Thanks to lava streams beneath the water just off shore, Hawaii’s so-called Black Sand Beach has a unique deep, black color that is found almost nowhere else in the world.
Known formally as Punaluʻu Beach on Hawaii’s Big Island, the volcanic sands create one of nature’s most stunning scenes. Unlike other beaches, the black sand of Punaluʻu is made almost exclusively of basalt that has washed up from beneath the waves. As underwater lava vents extrude magma out into the ocean the super-heated rock cools so quickly that it often explodes into the tiny basalt particles that continually feed the unique beach. The area is also home to a handful of unique species of endangered wildlife such as the Hawksbill Turtle and the Hawaiian Monk Seal which are shockingly common on the jet sands. The Black Sand Beach is yet another of the island state’s one-of-a-kind natural wonders.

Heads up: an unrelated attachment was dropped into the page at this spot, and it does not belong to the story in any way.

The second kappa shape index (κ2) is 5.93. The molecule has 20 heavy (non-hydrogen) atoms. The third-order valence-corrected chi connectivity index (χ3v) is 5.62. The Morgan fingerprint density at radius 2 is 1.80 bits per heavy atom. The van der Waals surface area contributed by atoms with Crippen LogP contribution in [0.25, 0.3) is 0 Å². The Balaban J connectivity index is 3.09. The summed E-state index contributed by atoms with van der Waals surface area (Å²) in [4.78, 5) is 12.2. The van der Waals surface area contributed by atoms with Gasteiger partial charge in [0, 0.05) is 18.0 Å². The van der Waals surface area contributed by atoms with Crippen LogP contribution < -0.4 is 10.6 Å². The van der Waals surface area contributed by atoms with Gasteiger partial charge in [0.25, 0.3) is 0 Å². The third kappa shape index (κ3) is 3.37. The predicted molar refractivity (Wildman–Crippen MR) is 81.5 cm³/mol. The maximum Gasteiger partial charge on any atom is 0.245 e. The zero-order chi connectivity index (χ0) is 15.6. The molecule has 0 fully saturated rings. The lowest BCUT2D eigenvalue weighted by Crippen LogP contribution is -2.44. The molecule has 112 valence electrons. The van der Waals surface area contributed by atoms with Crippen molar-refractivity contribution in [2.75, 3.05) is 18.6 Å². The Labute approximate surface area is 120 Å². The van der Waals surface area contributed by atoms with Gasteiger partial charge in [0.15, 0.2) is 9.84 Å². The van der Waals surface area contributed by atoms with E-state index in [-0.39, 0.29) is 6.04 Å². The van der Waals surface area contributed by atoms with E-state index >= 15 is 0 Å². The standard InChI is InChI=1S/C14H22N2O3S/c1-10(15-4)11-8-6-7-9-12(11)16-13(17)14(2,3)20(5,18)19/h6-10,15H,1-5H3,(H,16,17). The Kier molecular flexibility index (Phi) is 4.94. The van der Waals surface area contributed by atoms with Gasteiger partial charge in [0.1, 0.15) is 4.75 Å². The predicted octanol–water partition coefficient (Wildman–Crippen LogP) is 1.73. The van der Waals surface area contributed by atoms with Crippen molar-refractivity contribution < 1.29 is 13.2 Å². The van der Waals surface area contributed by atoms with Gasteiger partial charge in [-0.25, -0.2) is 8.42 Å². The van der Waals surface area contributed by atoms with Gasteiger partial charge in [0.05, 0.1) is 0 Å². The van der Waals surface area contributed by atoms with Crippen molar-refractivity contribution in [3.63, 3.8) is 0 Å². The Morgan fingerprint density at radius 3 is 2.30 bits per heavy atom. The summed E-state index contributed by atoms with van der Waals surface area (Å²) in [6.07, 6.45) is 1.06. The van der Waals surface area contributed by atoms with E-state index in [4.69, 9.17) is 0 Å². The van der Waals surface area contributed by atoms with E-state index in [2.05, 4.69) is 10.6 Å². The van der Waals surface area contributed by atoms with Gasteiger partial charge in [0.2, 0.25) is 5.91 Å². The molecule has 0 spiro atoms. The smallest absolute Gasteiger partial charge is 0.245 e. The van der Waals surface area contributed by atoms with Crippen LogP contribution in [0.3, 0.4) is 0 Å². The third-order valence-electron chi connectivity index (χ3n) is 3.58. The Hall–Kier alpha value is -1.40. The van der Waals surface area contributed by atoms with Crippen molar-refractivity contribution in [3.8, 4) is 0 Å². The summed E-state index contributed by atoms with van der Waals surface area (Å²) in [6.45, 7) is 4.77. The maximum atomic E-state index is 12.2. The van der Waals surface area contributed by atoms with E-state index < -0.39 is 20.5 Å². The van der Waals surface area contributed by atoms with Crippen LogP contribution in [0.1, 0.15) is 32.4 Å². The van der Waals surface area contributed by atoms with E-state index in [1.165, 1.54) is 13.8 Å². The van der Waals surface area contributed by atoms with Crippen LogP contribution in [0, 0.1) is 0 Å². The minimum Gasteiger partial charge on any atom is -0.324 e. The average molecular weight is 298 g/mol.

Visit Hawaii with Atlas Obscura Trips
Science After Dark: Capturing Squid in the Tides of Oahu
Just beneath the waves off the Hawaiian coast, there are schools of tropical fish, flotillas of sea turtles, and squads of squid. We’re diving in, June 25–30, to explore some of their secrets.